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Less toxic cottonseed: Potential for non-ruminants

Cottonseed can be used for ruminant diets, but non-ruminants are too sensitive for the toxic substance gossypol, a nasty by-product of the cotton plant. Luckily, US researchers have developed a gossypol-free variety of cottonseed.

This is stated in the review from Dr Rathore et al, published on Feedipedia.org.

Cotton production is one of the largest production crops around the world. The plant is used for fibre for the textile industry, but the ‘by-product’ is the cottonseed. For every 1 kg of cotton fibre, the plant produces around 1.65 kg of seed. Cottonseed consists of 21% oil and relatively high-quality protein (23%). But the cotton plant also has another – less wanted – by-product: gossypol. This is a secondary metabolite and serves as a defence compound for the plant due do its bitter taste.

 Photo: Pixabay
Photo: Pixabay

Gossypol toxicity

Cottonseeds are often used as a feed ingredient, due to its favourable protein content, but what about the gossypol content? Monogastric animals, such as pigs, birds, fish, and rodents, are more susceptible to gossypol toxicity than ruminants. Adult ruminant animals are able to tolerate a limited amount of gossypol in their diets because gossypol is bound during ruminal fermentation and becomes unavailable for intestinal absorption. Therefore, cottonseed is currently used mainly as feed for ruminant animals as either whole seed or cottonseed meal after oil extraction (gossypol is chemically and physically removed from the oil and refined oil has an important role in human nutrition). However, even adult cattle can suffer from gossypol toxicity above a certain amount of cottonseed intake. Young animals, without fully developed rumen, are more sensitive to gossypol compared to the adult ruminants.

Elimination of gossypol

The cottonseed has potential to use in many other livestock species (other than ruminants). If gossypol could be eliminated from the cottonseed, then cotton-producing countries with limited supply of feed protein can derive greater benefits by utilising the seed-derived protein as a feed for poultry, swine or aquaculture species. The elimination from the cottonseed has been a long-standing goal of geneticists and cottonseed processors. The “glandless mutant cotton” cultivated by Native Americans in the Hopi region of Arizona and discovered by breeders in the 1950s was free of glands and, therefore, gossypol-free. This sounds great, but unfortunately, these glandless cotton varieties suffered more severe pest damage from traditional and also non-traditional cotton pests and had lower yields under field conditions.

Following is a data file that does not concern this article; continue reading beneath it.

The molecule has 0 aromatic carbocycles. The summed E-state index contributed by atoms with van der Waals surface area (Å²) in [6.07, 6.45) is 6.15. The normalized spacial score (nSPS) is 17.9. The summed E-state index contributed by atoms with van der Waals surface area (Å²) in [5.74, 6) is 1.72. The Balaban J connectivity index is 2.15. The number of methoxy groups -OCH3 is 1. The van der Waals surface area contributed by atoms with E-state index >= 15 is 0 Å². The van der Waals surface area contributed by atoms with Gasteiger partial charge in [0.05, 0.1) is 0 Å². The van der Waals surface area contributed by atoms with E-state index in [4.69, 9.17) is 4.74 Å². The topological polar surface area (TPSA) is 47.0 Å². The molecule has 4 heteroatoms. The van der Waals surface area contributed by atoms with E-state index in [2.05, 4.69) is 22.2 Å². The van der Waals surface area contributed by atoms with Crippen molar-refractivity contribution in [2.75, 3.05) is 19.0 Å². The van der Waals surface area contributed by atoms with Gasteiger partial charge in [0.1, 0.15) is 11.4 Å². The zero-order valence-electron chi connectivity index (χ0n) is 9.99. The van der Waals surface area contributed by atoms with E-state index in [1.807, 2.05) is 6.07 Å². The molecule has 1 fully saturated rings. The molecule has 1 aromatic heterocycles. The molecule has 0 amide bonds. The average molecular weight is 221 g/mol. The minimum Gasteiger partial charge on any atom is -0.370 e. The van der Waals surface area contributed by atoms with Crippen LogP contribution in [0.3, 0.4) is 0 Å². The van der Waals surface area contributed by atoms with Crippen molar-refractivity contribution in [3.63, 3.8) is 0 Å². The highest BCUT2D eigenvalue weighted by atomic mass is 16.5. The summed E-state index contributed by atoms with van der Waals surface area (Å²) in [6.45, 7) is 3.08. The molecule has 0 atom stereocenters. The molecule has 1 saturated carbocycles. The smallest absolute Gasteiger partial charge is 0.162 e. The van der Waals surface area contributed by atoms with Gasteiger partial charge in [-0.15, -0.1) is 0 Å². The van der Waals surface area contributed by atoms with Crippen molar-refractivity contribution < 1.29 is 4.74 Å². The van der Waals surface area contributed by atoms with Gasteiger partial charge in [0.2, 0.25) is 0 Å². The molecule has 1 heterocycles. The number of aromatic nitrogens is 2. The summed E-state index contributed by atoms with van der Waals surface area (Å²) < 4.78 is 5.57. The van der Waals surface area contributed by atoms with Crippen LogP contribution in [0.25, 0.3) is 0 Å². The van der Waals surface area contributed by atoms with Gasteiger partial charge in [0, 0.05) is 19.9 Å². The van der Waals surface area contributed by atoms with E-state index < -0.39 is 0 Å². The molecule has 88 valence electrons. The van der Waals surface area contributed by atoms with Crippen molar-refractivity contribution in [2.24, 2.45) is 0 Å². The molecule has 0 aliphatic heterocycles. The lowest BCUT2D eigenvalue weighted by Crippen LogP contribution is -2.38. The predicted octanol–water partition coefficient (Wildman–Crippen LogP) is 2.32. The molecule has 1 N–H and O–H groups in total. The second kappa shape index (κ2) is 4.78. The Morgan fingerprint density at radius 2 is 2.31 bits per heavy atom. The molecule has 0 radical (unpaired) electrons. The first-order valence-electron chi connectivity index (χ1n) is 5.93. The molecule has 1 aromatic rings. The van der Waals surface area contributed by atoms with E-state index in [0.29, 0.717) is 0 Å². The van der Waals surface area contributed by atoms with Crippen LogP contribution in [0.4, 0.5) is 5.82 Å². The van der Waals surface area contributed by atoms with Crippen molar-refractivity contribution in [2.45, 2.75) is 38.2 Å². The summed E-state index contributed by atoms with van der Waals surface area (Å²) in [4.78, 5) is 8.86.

Use of biotechnology tools

In the 90s, biotechnology tools were able to identify the first gene that encodes an important enzyme involved at a critical step in gossypol biosynthetic pathway of the gossypol. In addition, another important component, a DNA sequence that can be used to control seed-specific expression or silencing of a given gene was also isolated from cotton and characterised. In the late 90s, the biological community came to understand a natural biological phenomenon known as RNA interference (RNAi) that can also be used to silence a desired gene in an eukaryotic organism. A team at Texas A&M University used a combination of these three tools and technologies to engineer a cotton plant that resulted in the reduction of gossypol from ~10,000 ppm to about 250 ppm in the seed (the United Nations Food and Agriculture Organization and World Health Organization guidelines permit up to 600 ppm free gossypol in edible cottonseed products).

Field test for Ultra-low Gossypol Cottonseed

The Ultra-low Gossypol Cottonseed (ULGCS), developed by the US researchers has been further tested in the field as feed ingredient for non-ruminants. Especially, egg and broiler production could become the most efficient use of any available feed protein source, including the ULGCS. For example, a country like India, the biggest cotton producer is also experiencing increasing consumption of eggs and poultry. But also for fish diets, the use application of ULGCS shows promise as fishmeal replacement. This has been recently demonstrated in the diets of shrimp and juvenile Southern flounder by Richardson et al., 2016 and Alam et al., unpublished. Texas A&M University is planning additional aquaculture and poultry feeding studies to fully evaluate the nutritional value of ULGCS.

Source: Feedipedia.org

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